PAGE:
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With n-order Matrix A,B,C.I was trying to find $ \nabla_A trace(ABA^TC)$

This answer:Proof for the funky trace derivative : $d (\operatorname{trace} (ABA'C))$?

suggested: $$ \nabla_A \operatorname{trace}( ABA^{T}C ) = CAB + C^T AB^T $$

with a implication that $$\nabla_A AB = B^T$$

can somebody show me why?

I also have my own proof based on the clue(using the chain rule) from that link.

First, let $$ H(X,Y) = trace(XY^TC) \qquad\qquad (1) \\ f(A) = AB \qquad\qquad (2) \\ g(A) = trace(ABA^TC) \qquad\qquad(3) $$ $g(A)$ can be rewritten as: $$ g(A) = H(f(A),A)$$ we know the chain rule: $$ \nabla_A g(A) = \nabla_XH(X,Y)\cdot \nabla_Af(A)+\nabla_YH(X,Y)\cdot \nabla_AA $$ to simplify this equation, we need: $$ \nabla_A trace(AB) = B^T \qquad\qquad (4)\\ trace(AB) = trace(BA) \qquad\qquad (5)\\ \nabla_{A^T}f(A) = [\nabla_Af(A)]^T \qquad\qquad(6) $$ with (4), the first term $$ \nabla_XH(X,Y)\cdot \nabla_Af(A) $$ can be write as: $$ \nabla_X trace(XY^TC) \cdot \nabla_A f(A) = C^TY \cdot \nabla_A AB = C^TA \cdot \nabla_A AB $$ and with(5) the second term can be write as: $$ \nabla_YH(X,Y)\cdot = \nabla_Y trace(XY^TC) \cdot \\ =\nabla_Y trace(Y^TCX) $$ with (6): $$ \nabla_Y trace(Y^TCX) = [\nabla_{Y^T} trace(Y^TCX)]^T $$ with (4): $$ [\nabla_{Y^T} trace(Y^TCX)]^T = CX = CAB $$ now I get $$ \nabla_A ( ABA^{T}C ) = C^T A \cdot \nabla_A AB + CAB $$

but i'm not sure that $\nabla_A AB = B^T$, can somebody show me why? or give my another proof?

Thank you for your honest suggestions!

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The problem is much easier if you use the Frobenius Inner Product instead of the trace.

Write the objective function and find its differential $$\eqalign{ f &= {\rm tr}(ABA^TC) \cr &= I:ABA^TC \cr\cr df &= I:(dA)BA^TC + I:AB(dA^T)C \cr &= C^TAB^T:dA + B^TA^TC^T:dA^T \cr &= C^TAB^T:dA + CAB:dA \cr &= (C^TAB^T + CAB):dA \cr }$$where some of the expressions were rearranged using these mixed product rules $$\eqalign{ {\rm tr}(A^TBC) &= A:BC \cr &= AC^T:B \cr &= B^TA:C \cr &= A^T:(BC)^T \cr }$$which are derived from the cyclic property of the trace function.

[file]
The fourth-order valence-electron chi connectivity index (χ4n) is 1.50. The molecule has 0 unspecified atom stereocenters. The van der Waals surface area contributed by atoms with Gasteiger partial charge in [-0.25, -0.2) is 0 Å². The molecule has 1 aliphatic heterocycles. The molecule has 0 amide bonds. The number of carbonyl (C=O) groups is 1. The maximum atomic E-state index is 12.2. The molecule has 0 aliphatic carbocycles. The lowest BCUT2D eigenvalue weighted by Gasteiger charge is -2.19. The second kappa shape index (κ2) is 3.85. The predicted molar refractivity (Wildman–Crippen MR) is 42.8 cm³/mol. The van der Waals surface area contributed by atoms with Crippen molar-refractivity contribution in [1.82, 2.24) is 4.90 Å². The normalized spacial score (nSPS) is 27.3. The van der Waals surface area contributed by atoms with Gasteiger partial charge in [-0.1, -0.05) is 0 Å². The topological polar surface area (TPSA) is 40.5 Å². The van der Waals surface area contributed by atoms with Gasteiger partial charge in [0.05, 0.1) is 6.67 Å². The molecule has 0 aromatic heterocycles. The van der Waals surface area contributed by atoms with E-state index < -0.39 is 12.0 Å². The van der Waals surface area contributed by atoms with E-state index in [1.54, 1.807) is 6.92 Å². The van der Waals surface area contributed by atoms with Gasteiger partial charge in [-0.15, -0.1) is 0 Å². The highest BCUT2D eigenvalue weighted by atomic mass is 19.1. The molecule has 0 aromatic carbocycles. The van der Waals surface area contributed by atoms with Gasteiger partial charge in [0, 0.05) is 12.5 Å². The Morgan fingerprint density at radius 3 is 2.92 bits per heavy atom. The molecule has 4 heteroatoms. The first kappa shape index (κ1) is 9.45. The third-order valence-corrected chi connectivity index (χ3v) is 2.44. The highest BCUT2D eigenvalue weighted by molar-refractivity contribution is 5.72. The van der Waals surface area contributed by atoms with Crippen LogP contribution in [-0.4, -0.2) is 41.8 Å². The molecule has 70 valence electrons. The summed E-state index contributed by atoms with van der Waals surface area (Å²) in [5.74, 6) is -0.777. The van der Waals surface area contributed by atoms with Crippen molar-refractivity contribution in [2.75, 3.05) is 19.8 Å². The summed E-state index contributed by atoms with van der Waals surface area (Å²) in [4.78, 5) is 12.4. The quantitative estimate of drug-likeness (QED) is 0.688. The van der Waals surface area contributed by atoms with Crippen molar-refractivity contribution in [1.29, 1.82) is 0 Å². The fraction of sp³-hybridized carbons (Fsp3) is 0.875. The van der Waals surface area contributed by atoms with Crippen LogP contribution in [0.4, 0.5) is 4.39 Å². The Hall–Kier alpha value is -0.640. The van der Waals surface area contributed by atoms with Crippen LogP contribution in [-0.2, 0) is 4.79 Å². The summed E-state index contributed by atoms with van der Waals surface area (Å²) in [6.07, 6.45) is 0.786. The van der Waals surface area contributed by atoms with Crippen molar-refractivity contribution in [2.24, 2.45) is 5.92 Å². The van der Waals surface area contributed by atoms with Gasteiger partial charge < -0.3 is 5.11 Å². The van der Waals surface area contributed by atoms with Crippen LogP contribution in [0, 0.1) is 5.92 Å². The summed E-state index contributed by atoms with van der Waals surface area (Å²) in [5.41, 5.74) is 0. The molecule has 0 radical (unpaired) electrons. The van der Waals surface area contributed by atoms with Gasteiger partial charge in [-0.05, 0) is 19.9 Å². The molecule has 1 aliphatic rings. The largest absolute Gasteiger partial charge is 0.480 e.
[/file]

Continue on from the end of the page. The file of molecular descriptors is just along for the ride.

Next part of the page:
Anyway, since $df=\big(\frac{\partial f}{\partial A}:dA\big),\,$ the gradient of the function must be $$\eqalign{ \frac{\partial f}{\partial A} &= C^TAB^T + CAB \cr }$$

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  • $\begingroup$ Thank you frank. I failed to understand this $$ df = I:(dA)BA^TC + I:AB(dA^T)C $$ could you show me some derivative rules of Frobenius Inner Product? thank you! $\endgroup$
    – Long
    Jun 2, 2016 at 3:27
  • $\begingroup$ More precisely, I can't understand why we keeps $ BA^TC $ fixed and differential $A$ in the first term and why we keeps $AB$ and $C$ fixed and differential $A^T$ in the second term. Thank you! $\endgroup$
    – Long
    Jun 2, 2016 at 3:37
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    $\begingroup$ @Long The product rule $$d(X*Y)=dX*Y+X*dY$$ is valid for just about any type of matrix product. In particular, the rule is true for the Kronecker, Hadamard, Frobenius, and standard matrix product. $\endgroup$
    – frank
    Jun 2, 2016 at 4:03
  • $\begingroup$ Two points confused me. 1, $A$ and $A^T$ consists of same elements. was it OK to regard it as $X$ and $Y$ in $$d(X*Y) = dX*Y + X*DY$$ to become $$d(A*A^T) = dA*A^T + A*dA^T$$ 2. in the term $ABd(A^T)C$ $A^T$ is not in the left most position or right most position, how can I use $$d(X*Y) = dX*Y + X*DY$$ Thank you! $\endgroup$
    – Long
    Jun 2, 2016 at 9:09
  • $\begingroup$ To expand a product of several terms, successively apply the binary rule, e.g. $$\eqalign{d(X*Y*Z)&=dX*(Y*Z) +X*d(Y*Z)\cr &=dX*(Y*Z) +X*(dY*Z+Y*dZ)\cr &=dX*Y*Z+X*dY*Z+X*Y*dZ \cr}$$ $\endgroup$
    – frank
    Jun 2, 2016 at 13:30

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